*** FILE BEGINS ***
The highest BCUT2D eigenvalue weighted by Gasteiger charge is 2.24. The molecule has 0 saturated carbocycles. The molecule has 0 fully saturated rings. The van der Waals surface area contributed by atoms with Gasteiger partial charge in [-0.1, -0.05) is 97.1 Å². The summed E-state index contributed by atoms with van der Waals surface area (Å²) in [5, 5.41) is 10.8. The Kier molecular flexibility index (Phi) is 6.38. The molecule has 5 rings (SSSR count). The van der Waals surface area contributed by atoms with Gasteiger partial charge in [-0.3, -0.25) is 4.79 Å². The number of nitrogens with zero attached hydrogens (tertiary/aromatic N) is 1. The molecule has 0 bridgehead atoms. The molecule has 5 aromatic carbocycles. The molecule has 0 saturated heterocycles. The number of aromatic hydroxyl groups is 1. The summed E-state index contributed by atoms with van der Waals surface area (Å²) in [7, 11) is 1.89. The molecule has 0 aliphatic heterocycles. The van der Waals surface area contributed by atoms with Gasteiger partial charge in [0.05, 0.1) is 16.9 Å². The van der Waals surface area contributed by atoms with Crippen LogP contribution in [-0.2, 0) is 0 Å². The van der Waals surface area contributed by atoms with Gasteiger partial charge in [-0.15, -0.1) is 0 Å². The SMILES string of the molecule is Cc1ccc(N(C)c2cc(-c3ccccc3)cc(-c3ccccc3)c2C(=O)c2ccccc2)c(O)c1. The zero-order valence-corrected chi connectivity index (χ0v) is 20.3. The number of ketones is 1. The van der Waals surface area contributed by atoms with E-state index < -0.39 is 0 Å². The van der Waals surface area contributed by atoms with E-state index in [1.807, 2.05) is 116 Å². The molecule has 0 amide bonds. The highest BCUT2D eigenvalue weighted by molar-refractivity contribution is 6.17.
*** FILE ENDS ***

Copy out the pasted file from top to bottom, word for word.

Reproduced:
The highest BCUT2D eigenvalue weighted by Gasteiger charge is 2.24. The molecule has 0 saturated carbocycles. The molecule has 0 fully saturated rings. The van der Waals surface area contributed by atoms with Gasteiger partial charge in [-0.1, -0.05) is 97.1 Å². The summed E-state index contributed by atoms with van der Waals surface area (Å²) in [5, 5.41) is 10.8. The Kier molecular flexibility index (Phi) is 6.38. The molecule has 5 rings (SSSR count). The van der Waals surface area contributed by atoms with Gasteiger partial charge in [-0.3, -0.25) is 4.79 Å². The number of nitrogens with zero attached hydrogens (tertiary/aromatic N) is 1. The molecule has 0 bridgehead atoms. The molecule has 5 aromatic carbocycles. The molecule has 0 saturated heterocycles. The number of aromatic hydroxyl groups is 1. The summed E-state index contributed by atoms with van der Waals surface area (Å²) in [7, 11) is 1.89. The molecule has 0 aliphatic heterocycles. The van der Waals surface area contributed by atoms with Gasteiger partial charge in [0.05, 0.1) is 16.9 Å². The van der Waals surface area contributed by atoms with Crippen LogP contribution in [-0.2, 0) is 0 Å². The van der Waals surface area contributed by atoms with Gasteiger partial charge in [-0.15, -0.1) is 0 Å². The SMILES string of the molecule is Cc1ccc(N(C)c2cc(-c3ccccc3)cc(-c3ccccc3)c2C(=O)c2ccccc2)c(O)c1. The zero-order valence-corrected chi connectivity index (χ0v) is 20.3. The number of ketones is 1. The van der Waals surface area contributed by atoms with E-state index < -0.39 is 0 Å². The van der Waals surface area contributed by atoms with E-state index in [1.807, 2.05) is 116 Å². The molecule has 0 amide bonds. The highest BCUT2D eigenvalue weighted by molar-refractivity contribution is 6.17.